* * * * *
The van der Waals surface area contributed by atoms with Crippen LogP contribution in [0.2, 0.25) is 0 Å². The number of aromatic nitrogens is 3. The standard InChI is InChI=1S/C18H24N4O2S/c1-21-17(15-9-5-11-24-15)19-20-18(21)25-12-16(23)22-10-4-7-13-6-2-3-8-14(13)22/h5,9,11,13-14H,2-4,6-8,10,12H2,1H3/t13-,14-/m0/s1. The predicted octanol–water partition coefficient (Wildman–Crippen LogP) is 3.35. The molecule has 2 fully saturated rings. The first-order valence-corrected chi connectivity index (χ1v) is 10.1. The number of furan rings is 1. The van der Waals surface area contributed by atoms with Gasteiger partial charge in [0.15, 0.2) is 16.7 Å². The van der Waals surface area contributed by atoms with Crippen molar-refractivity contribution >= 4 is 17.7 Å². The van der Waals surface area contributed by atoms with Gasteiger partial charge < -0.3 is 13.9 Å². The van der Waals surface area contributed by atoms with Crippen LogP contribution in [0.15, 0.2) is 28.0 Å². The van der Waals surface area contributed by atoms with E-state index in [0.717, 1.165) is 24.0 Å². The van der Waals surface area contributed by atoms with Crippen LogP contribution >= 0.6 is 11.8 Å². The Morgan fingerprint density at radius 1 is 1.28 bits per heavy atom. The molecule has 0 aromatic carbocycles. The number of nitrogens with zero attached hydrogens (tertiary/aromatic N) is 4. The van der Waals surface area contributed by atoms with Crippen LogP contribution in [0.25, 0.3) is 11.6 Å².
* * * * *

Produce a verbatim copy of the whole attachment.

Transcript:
The van der Waals surface area contributed by atoms with Crippen LogP contribution in [0.2, 0.25) is 0 Å². The number of aromatic nitrogens is 3. The standard InChI is InChI=1S/C18H24N4O2S/c1-21-17(15-9-5-11-24-15)19-20-18(21)25-12-16(23)22-10-4-7-13-6-2-3-8-14(13)22/h5,9,11,13-14H,2-4,6-8,10,12H2,1H3/t13-,14-/m0/s1. The predicted octanol–water partition coefficient (Wildman–Crippen LogP) is 3.35. The molecule has 2 fully saturated rings. The first-order valence-corrected chi connectivity index (χ1v) is 10.1. The number of furan rings is 1. The van der Waals surface area contributed by atoms with Gasteiger partial charge in [0.15, 0.2) is 16.7 Å². The van der Waals surface area contributed by atoms with Crippen molar-refractivity contribution >= 4 is 17.7 Å². The van der Waals surface area contributed by atoms with Gasteiger partial charge < -0.3 is 13.9 Å². The van der Waals surface area contributed by atoms with Crippen LogP contribution in [0.15, 0.2) is 28.0 Å². The van der Waals surface area contributed by atoms with E-state index in [0.717, 1.165) is 24.0 Å². The van der Waals surface area contributed by atoms with Crippen LogP contribution >= 0.6 is 11.8 Å². The Morgan fingerprint density at radius 1 is 1.28 bits per heavy atom. The molecule has 0 aromatic carbocycles. The number of nitrogens with zero attached hydrogens (tertiary/aromatic N) is 4. The van der Waals surface area contributed by atoms with Crippen LogP contribution in [0.25, 0.3) is 11.6 Å².